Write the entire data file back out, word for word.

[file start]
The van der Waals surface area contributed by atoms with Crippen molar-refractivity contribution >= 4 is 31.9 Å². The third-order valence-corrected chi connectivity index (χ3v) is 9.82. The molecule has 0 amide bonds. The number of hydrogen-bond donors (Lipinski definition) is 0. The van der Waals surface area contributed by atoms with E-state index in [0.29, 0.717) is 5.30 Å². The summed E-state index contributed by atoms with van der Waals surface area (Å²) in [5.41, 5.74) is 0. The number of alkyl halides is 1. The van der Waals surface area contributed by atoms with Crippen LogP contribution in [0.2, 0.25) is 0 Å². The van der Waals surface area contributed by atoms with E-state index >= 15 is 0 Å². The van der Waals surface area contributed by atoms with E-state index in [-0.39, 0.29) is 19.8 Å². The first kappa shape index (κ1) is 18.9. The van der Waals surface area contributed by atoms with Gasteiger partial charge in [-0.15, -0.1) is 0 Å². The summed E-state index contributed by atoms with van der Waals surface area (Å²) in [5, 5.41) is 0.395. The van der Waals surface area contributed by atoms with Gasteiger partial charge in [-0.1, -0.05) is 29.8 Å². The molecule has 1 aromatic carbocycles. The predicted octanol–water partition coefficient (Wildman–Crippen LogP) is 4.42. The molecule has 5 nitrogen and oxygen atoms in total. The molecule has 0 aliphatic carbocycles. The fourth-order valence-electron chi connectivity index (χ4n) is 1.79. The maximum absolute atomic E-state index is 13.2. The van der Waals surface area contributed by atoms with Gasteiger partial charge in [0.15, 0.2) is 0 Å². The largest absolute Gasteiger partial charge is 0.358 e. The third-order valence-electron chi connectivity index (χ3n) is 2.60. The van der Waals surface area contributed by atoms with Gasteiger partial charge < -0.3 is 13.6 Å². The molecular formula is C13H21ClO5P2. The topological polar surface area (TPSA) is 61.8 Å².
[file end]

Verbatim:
The van der Waals surface area contributed by atoms with Crippen molar-refractivity contribution >= 4 is 31.9 Å². The third-order valence-corrected chi connectivity index (χ3v) is 9.82. The molecule has 0 amide bonds. The number of hydrogen-bond donors (Lipinski definition) is 0. The van der Waals surface area contributed by atoms with E-state index in [0.29, 0.717) is 5.30 Å². The summed E-state index contributed by atoms with van der Waals surface area (Å²) in [5.41, 5.74) is 0. The number of alkyl halides is 1. The van der Waals surface area contributed by atoms with Crippen LogP contribution in [0.2, 0.25) is 0 Å². The van der Waals surface area contributed by atoms with E-state index >= 15 is 0 Å². The van der Waals surface area contributed by atoms with E-state index in [-0.39, 0.29) is 19.8 Å². The first kappa shape index (κ1) is 18.9. The van der Waals surface area contributed by atoms with Gasteiger partial charge in [-0.15, -0.1) is 0 Å². The summed E-state index contributed by atoms with van der Waals surface area (Å²) in [5, 5.41) is 0.395. The van der Waals surface area contributed by atoms with Gasteiger partial charge in [-0.1, -0.05) is 29.8 Å². The molecule has 1 aromatic carbocycles. The predicted octanol–water partition coefficient (Wildman–Crippen LogP) is 4.42. The molecule has 5 nitrogen and oxygen atoms in total. The molecule has 0 aliphatic carbocycles. The fourth-order valence-electron chi connectivity index (χ4n) is 1.79. The maximum absolute atomic E-state index is 13.2. The van der Waals surface area contributed by atoms with Gasteiger partial charge in [0.15, 0.2) is 0 Å². The largest absolute Gasteiger partial charge is 0.358 e. The third-order valence-electron chi connectivity index (χ3n) is 2.60. The van der Waals surface area contributed by atoms with Gasteiger partial charge < -0.3 is 13.6 Å². The molecular formula is C13H21ClO5P2. The topological polar surface area (TPSA) is 61.8 Å².